Guyana Resource Center
Set like a gem in the crown of South America, nestled on the North-Eastern shoulder, defying the raging Atlantic Ocean, Guyana's many waterways reflect the source of it's name "The Land of Many Waters"
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Saturday, May 13, 2006
Languages of Guyana

Co-operative Republic of Guyana. Formerly British Guiana. 705,803. 43,000 Amerindians (1990 Janette Forte). National or official language: English. Literacy rate: 91%. Also includes Portuguese, Saint Lucian Creole French (250), Urdu, Chinese (1,500). Information mainly from J. Forte 1990; SIL 1965–2003. Blind population: 1,300 (1982 WCE). Deaf population: 44,199. Deaf institutions: 6. The number of languages listed for Guyana is 17. Of those, 16 are living languages and 1 is extinct.

Living languages

Akawaio

[ake] 4,500 in Guyana, (2002 SIL). Population total all countries: 5,000. West central, north of Patamona. Also spoken in Brazil, Venezuela. Alternate names: Acewaio, Akawai, Acahuayo, Kapon. Dialects: Close to Macushi, marginally intelligible with Arecuna. Classification: Carib, Northern, East-West Guiana, Macushi-Kapon, Kapon
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Arawak

[arw] 1,500 in Guyana (2000 Forte). Ethnic population: 15,500 in Guyana. West coast and northeast along the Corantyne River. Alternate names: Arowak, Lokono. Classification: Arawakan, Maipuran, Northern Maipuran, Caribbean
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Atorada

[aox] Few speakers in Guyana. Southwest Guyana, near the Wapishana. Also spoken in Brazil. Alternate names: Ator'ti, Dauri, Atorai. Dialects: Lexical similarity 50% with Wapishana, 20% with Mapidian. Classification: Arawakan, Maipuran, Northern Maipuran, Wapishanan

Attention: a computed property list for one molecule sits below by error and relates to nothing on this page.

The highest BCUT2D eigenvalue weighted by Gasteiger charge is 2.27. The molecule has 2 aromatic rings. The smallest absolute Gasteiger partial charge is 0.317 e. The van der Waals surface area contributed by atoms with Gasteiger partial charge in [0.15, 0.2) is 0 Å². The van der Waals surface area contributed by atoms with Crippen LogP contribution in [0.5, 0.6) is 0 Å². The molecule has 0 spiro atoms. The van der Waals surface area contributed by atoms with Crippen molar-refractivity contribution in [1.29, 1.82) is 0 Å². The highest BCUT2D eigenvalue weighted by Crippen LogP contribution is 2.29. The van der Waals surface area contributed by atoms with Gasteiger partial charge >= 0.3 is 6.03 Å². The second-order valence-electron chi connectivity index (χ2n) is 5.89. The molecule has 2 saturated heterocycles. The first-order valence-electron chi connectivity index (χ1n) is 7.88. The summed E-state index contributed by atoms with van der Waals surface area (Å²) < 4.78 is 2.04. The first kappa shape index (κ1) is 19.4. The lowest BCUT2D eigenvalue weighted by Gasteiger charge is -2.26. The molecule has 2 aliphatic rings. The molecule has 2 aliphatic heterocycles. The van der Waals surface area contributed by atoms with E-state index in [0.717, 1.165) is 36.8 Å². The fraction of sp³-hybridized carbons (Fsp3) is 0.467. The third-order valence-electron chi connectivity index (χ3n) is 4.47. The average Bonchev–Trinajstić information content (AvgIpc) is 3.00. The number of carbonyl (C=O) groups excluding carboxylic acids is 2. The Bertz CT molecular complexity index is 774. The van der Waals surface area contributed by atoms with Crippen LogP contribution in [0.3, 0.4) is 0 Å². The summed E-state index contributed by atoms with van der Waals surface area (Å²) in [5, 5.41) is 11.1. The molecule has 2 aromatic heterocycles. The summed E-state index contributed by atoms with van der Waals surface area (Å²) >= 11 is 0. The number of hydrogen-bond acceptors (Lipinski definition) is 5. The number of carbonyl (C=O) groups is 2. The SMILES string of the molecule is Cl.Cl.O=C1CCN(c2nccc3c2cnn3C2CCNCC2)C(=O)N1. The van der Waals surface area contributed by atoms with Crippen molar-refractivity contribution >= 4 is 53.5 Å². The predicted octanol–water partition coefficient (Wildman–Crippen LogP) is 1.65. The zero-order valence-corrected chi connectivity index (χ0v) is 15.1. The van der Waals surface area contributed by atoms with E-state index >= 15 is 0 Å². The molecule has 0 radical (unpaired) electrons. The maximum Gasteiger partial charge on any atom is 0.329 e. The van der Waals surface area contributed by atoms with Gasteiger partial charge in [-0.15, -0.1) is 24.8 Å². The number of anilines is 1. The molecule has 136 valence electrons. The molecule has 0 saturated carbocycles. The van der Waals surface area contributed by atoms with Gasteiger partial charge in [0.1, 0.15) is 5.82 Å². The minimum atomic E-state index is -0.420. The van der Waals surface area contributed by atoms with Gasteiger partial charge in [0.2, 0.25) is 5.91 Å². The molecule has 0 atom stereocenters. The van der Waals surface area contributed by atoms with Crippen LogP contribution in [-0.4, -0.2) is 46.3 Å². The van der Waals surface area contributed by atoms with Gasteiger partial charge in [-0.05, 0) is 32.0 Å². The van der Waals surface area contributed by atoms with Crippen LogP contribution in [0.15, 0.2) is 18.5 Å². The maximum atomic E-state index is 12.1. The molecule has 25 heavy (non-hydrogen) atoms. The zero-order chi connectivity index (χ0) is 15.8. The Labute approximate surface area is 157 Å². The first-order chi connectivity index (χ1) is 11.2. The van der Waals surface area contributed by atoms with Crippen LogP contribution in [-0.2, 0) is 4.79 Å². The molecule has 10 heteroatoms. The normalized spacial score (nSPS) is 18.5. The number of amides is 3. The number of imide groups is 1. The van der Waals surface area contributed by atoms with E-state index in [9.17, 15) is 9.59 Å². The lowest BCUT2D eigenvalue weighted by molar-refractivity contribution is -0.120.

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Berbice Creole Dutch

[brc] 4 or 5 (1993 S. Kouwenberg). 15 with limited competence (1989 J. Holm). Berbice River area. Dialects: Speakers claim it is not inherently intelligible with Skepi or Rupununi. About 30% of the basic lexicon and most of the productive morphology is from Eastern Ijo in Nigeria; most of the rest of the lexicon is from Dutch, 10% loans from Arawak and Guyanese Creole English. Classification: Creole, Dutch based Nearly extinct.
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Carib

[car] 475 in Guyana (1991). Ethnic population: 3,000 in Guyana (2000 J. Forte). West coast and northwest. Alternate names: Caribe, Cariña, Kalihna, Kalinya, Galibi. Dialects: Murato (Myrato, Western Carib). Classification: Carib, Northern, Galibi
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English

[eng] Dialects: Guyanese English. Classification: Indo-European, Germanic, West, English
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Guyanese Creole English

[gyn] 650,000 in Guyana. Population includes 250,000 Blacks and 400,000 Hindustanis. Population total all countries: 700,000. Georgetown, coast, and Rupununi River area. There may be some in French Guiana. Also spoken in Suriname, USA. Alternate names: Creolese, Guyanese Creole. Dialects: Afro-Guyanese Creole, Rupununi, Indo-Guyanese Creole. It may be intelligible with other English-based creoles of the Caribbean. Closest to creoles of Saint Vincent and Tobago. Rupununi may be a separate language. Speakers of Rupununi, Berbice Creole Dutch, and Skepi Creole Dutch claim they are not inherently intelligible with each other. Classification: Creole, English based, Atlantic, Eastern, Southern